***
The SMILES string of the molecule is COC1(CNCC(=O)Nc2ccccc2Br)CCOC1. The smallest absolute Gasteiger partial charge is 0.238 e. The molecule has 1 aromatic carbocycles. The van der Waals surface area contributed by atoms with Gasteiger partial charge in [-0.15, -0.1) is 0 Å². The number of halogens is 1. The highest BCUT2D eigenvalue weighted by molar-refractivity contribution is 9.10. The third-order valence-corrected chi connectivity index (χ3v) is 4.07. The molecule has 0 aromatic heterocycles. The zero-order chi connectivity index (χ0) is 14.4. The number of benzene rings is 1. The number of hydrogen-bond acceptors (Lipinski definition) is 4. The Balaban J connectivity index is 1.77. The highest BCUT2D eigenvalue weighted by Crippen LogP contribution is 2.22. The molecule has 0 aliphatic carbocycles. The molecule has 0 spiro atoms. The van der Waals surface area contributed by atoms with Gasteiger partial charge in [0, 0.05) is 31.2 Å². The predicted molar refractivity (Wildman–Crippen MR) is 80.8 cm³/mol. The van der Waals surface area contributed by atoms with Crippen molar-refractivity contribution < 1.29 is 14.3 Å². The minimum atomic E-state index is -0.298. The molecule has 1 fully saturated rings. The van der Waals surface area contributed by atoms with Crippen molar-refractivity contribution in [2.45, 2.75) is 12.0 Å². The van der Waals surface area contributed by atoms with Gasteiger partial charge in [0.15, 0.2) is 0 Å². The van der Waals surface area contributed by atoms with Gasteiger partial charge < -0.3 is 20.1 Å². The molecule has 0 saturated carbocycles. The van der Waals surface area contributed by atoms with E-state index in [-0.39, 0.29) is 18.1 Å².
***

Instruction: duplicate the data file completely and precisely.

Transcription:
The SMILES string of the molecule is COC1(CNCC(=O)Nc2ccccc2Br)CCOC1. The smallest absolute Gasteiger partial charge is 0.238 e. The molecule has 1 aromatic carbocycles. The van der Waals surface area contributed by atoms with Gasteiger partial charge in [-0.15, -0.1) is 0 Å². The number of halogens is 1. The highest BCUT2D eigenvalue weighted by molar-refractivity contribution is 9.10. The third-order valence-corrected chi connectivity index (χ3v) is 4.07. The molecule has 0 aromatic heterocycles. The zero-order chi connectivity index (χ0) is 14.4. The number of benzene rings is 1. The number of hydrogen-bond acceptors (Lipinski definition) is 4. The Balaban J connectivity index is 1.77. The highest BCUT2D eigenvalue weighted by Crippen LogP contribution is 2.22. The molecule has 0 aliphatic carbocycles. The molecule has 0 spiro atoms. The van der Waals surface area contributed by atoms with Gasteiger partial charge in [0, 0.05) is 31.2 Å². The predicted molar refractivity (Wildman–Crippen MR) is 80.8 cm³/mol. The van der Waals surface area contributed by atoms with Crippen molar-refractivity contribution < 1.29 is 14.3 Å². The minimum atomic E-state index is -0.298. The molecule has 1 fully saturated rings. The van der Waals surface area contributed by atoms with Crippen molar-refractivity contribution in [2.45, 2.75) is 12.0 Å². The van der Waals surface area contributed by atoms with Gasteiger partial charge in [0.15, 0.2) is 0 Å². The van der Waals surface area contributed by atoms with Gasteiger partial charge < -0.3 is 20.1 Å². The molecule has 0 saturated carbocycles. The van der Waals surface area contributed by atoms with E-state index in [-0.39, 0.29) is 18.1 Å².